||Composer Jack Stamp talks with members of the Edgewood High School Band as they rehearse "Snapshots" -- a piece collaboratively written by Stamp and the band. (Catholic Herald photo/Kevin Wondrash)
MADISON -- The Edgewood High School Band recently got to perform a piece of music very personal to them.
At the school's band concert on May 4, one of the performed selections was called "Snapshots" -- which was a commissioned work composed by Dr. Jack Stamp, with a large amount of input from the Edgewood band members.
Stamp is currently adjunct professor of music at the University of Wisconsin-River Falls, where he teaches conducting.
Edgewood Band Director Carrie Backman had met Stamp several years ago at a workshop in Minnesota and stayed in touch with him.
She wanted him to work with her students as his career took him eventually to Wisconsin.
Beginning the project
Stamp met with the Edgewood Band members while he was in Madison for the Wisconsin Music Educators Association Conference.
He had a question and answer session with the students to brainstorm ideas about what would make up the piece of music he would compose for them, or as Stamp put it, a "collaborative project."
"The students here were kind of instrumental and important in the formulation of the piece," said Stamp. "They gave me the source material by which to write the piece."
The "source material" was the sounds of everyday life at the school.
These included the school's "Crusader's Hymm," as well as sayings Edgewood teachers are known for, put to music.
"It's little snapshots or vignettes of the school," said Stamp.
The challenge was to take the catchphrases and quirks, familiar only to the students and teachers, and turn them into music.
One of these was a staff member's often said comment to students, "Not here, not now, not ever."
Over the next few months, Stamp would meet with the students via online video meetings and send snippets of the work-in-progress back and forth with them.
While Stamp was the composer of "Snapshots," the students had a hand in its form, structure, and instrumentation -- tailored to that of the current band.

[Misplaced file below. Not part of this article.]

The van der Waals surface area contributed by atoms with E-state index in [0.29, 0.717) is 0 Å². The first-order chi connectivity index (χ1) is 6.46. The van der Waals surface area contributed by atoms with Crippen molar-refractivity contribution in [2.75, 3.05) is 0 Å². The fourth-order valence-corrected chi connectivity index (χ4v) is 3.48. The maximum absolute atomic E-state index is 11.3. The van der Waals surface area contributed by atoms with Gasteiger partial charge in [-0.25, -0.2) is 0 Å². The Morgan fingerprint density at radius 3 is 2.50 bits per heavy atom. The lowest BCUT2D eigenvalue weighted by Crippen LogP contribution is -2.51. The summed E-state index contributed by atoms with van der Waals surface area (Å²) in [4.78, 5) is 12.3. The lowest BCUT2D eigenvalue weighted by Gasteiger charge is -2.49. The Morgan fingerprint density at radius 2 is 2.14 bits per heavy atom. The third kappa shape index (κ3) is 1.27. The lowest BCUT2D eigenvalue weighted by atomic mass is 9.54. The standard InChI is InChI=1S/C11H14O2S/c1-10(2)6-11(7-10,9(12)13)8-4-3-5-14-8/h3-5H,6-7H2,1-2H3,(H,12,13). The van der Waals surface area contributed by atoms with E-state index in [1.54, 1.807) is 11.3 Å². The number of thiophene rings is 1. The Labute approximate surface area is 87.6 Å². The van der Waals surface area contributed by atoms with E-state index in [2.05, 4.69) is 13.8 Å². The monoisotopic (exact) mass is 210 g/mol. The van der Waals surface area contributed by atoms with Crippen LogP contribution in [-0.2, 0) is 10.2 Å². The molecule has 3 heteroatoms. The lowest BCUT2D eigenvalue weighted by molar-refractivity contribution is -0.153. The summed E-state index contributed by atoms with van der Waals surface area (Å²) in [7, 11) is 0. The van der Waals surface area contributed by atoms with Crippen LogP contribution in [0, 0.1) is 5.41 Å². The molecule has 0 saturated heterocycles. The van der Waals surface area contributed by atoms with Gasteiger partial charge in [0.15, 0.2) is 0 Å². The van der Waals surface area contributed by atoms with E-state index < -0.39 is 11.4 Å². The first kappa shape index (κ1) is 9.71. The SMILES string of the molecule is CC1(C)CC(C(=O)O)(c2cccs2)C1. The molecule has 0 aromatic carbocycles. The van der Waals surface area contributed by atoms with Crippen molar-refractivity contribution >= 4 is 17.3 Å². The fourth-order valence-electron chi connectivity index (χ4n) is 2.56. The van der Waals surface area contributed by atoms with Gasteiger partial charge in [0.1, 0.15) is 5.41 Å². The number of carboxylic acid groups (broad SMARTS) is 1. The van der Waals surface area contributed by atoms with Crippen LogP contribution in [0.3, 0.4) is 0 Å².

Putting it all together
As the piece neared completion, Stamp worked with the students for three days, prior to its debut at the concert.
"It's really unique," said junior bassoonist John Fulton.
"[Just] getting the ideas across and having this collaborative effort among the musicians to create this piece -- [it's been] a unique process."
He said he was looking forward to seeing the teachers' reactions when and if they get the references to themselves in the song.
Freshman trumpet player Chris Imholte said the experience had "definitely been positive . . . It's a lot of building and culminating our hard work to lead up to a great performance."
Junior trumpet player Colin Lancaster added, "It's been really interesting to see [Stamp's] insight into the music because he knows how he wants it to sound and he gets us to play it that way instead of us trying to figure out how it sounds."
As Stamp rehearsed the piece with the band, he helped them finalize it and shape it into a real piece of music.
"I can write the piece," said Stamp, "but that's not music, that's code for a piece and then they have to decode it in real time . . . the piece hasn't become a piece of music until they set it in motion."
Performing the piece
At the concert, prior to the full piece being performed, Stamp and the band performed some of the individual parts of the song based on the teachers' sayings.
The full piece was received positively by the Edgewood teachers and everyone in attendance.
"That's what education is about really," said Stamp. "It's the interaction of human beings with each other, creating music, and that's the most fun."